Although the overall ketamine exposures were low, researchers say the findings add to a growing body of research that suggests recreational ketamine use may be on the rise.
“Ketamine is by no means the most dangerous drug, but it could be dangerous if combined with drugs such as alcohol or if used in potentially hazardous situations – physically hazardous or socially hazardous,” lead author Joseph Palamar, PhD, associate professor and epidemiologist at New York University Langone Health, New York, told this news organization.
“People who decide to use ketamine recreationally need to be educated about potential risks,” Dr. Palamar said.
The findings were recently published online in the Journal of Psychopharmacology.
More widespread use
Researchers noted that ketamine use has become more widespread in the United States due in part to increasing availability of ketamine in both clinical and nonclinical settings.
In the current study, investigators analyzed data from the National Poison Control database and included cases reported by 51 of the 55 poison control centers in the United States.
They identified 758 cases involving ketamine exposure between the first quarter of 2019 and the last quarter of 2021 in individuals aged 13 and older, more than half of whom were men.
The number of ketamine exposures increased 81.1% during the study period, rising from 37 to 67 (P = .018).
Nearly 40% of callers reported intentional misuse or abuse of ketamine, while 19.7% involved a suspected suicide or suicide attempt. The ketamine exposure was unintended in 18.9% of cases, and 10.6% of calls involved an adverse drug reaction.
Onep-third of cases involved co-use of other substances, most commonly benzodiazepines, opioids, or alcohol.
The route of administration was ingestion for 44.3%, injection for 18.8%, and inhalation for 17.6%. Another 19.3% involved another route or a combination of routes.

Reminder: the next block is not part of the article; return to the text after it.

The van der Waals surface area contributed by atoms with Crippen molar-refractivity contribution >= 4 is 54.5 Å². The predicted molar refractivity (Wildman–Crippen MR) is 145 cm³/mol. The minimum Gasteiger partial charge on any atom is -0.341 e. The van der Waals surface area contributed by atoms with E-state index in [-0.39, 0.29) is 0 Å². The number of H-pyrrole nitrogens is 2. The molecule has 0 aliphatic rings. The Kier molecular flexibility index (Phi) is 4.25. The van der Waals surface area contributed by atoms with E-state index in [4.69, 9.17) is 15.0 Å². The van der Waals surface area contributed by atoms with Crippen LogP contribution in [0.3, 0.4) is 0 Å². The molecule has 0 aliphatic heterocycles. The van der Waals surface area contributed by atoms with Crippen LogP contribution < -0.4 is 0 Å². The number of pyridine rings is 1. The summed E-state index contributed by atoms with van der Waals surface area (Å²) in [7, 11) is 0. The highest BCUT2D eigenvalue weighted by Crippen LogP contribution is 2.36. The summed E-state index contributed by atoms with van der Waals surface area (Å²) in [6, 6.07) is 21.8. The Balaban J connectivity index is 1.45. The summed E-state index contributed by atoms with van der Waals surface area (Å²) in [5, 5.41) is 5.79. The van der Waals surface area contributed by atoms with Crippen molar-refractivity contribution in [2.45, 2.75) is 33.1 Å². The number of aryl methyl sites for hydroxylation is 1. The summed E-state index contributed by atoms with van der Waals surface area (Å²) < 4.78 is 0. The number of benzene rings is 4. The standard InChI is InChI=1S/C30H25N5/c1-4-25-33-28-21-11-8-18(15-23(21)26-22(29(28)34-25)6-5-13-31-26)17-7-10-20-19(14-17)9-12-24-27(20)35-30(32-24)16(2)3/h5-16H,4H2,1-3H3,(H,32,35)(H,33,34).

Nearly 20% of cases reported a major adverse effect or death, 42.8% reported a moderate effect, 25.8% a minor effect, and 11.8% no effect. There were seven deaths reported in ketamine-related calls, although Dr. Palamar noted it is unlikely those deaths were due solely to ketamine use.
Researchers didn’t analyze specific harms reported in the calls, but chronic and heavy ketamine use has been previously associated with cognitive impairment, urinary cystitis and other urinary tract issues, and upper gastrointestinal problems.
In addition, using ketamine with gamma-hydroxybutyrate (GHB) or opioids was associated with a significantly higher risk for major adverse effects (P < .001 for both). Injecting ketamine was also linked to a higher prevalence of major adverse effects, although the association did not quite reach significance (P < .05).
Cause for concern
Commenting on the findings, Timothy Wiegand, MD, director of Addiction Toxicology and Toxicology Consult Service and associate professor of emergency medicine at the University of Rochester Medical Center and Strong Memorial Hospital, New York, noted the data on co-use of ketamine with other drugs were cause for concern.
“I think the co-occurring behaviors are critical here with concomitant use of opioids and GHB, intravenous drug use, or that it is used in an attempt to harm one’s self because it allows for identification of these behaviors or use patterns,” said Dr. Wiegand, who was not involved with the research.
He added that it is important for “addiction providers and others in medicine or in the addiction field to be aware of trends” associated with ketamine.
“At the same time, a focus on general prevention, and access to care and treatment, and understanding how to implement harm reduction strategies remain high priorities,” Dr. Wiegand said.
The study was funded by the National Institute on Drug Abuse. Dr. Palamar has reported consulting for Alkermes. Dr. Wiegand has reported no relevant financial relationships.
A version of this article first appeared on.